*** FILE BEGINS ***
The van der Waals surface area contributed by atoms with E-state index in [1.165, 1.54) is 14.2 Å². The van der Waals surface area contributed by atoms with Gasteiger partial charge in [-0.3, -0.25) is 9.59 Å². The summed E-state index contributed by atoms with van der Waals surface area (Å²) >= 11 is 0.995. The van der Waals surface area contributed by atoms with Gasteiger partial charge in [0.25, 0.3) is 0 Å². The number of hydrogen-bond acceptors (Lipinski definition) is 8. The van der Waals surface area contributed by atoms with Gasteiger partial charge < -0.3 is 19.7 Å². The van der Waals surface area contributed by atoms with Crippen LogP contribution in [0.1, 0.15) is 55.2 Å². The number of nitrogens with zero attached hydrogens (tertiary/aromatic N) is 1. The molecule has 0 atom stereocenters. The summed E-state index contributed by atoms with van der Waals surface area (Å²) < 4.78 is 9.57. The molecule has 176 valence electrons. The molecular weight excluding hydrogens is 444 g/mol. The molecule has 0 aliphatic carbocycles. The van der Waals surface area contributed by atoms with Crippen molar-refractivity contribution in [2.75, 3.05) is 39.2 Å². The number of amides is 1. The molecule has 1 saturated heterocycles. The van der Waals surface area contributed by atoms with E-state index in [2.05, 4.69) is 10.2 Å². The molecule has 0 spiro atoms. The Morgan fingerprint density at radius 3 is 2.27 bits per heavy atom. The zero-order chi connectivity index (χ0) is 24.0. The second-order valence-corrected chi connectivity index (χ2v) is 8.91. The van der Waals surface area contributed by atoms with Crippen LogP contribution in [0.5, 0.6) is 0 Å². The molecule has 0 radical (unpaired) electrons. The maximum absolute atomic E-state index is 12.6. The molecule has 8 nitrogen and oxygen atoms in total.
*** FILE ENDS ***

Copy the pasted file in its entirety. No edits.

The van der Waals surface area contributed by atoms with E-state index in [1.165, 1.54) is 14.2 Å². The van der Waals surface area contributed by atoms with Gasteiger partial charge in [-0.3, -0.25) is 9.59 Å². The summed E-state index contributed by atoms with van der Waals surface area (Å²) >= 11 is 0.995. The van der Waals surface area contributed by atoms with Gasteiger partial charge in [0.25, 0.3) is 0 Å². The number of hydrogen-bond acceptors (Lipinski definition) is 8. The van der Waals surface area contributed by atoms with Gasteiger partial charge < -0.3 is 19.7 Å². The van der Waals surface area contributed by atoms with Crippen LogP contribution in [0.1, 0.15) is 55.2 Å². The number of nitrogens with zero attached hydrogens (tertiary/aromatic N) is 1. The molecule has 0 atom stereocenters. The summed E-state index contributed by atoms with van der Waals surface area (Å²) < 4.78 is 9.57. The molecule has 176 valence electrons. The molecular weight excluding hydrogens is 444 g/mol. The molecule has 0 aliphatic carbocycles. The van der Waals surface area contributed by atoms with Crippen molar-refractivity contribution in [2.75, 3.05) is 39.2 Å². The number of amides is 1. The molecule has 1 saturated heterocycles. The van der Waals surface area contributed by atoms with E-state index in [2.05, 4.69) is 10.2 Å². The molecule has 0 spiro atoms. The Morgan fingerprint density at radius 3 is 2.27 bits per heavy atom. The zero-order chi connectivity index (χ0) is 24.0. The second-order valence-corrected chi connectivity index (χ2v) is 8.91. The van der Waals surface area contributed by atoms with Crippen LogP contribution in [0.5, 0.6) is 0 Å². The molecule has 0 radical (unpaired) electrons. The maximum absolute atomic E-state index is 12.6. The molecule has 8 nitrogen and oxygen atoms in total.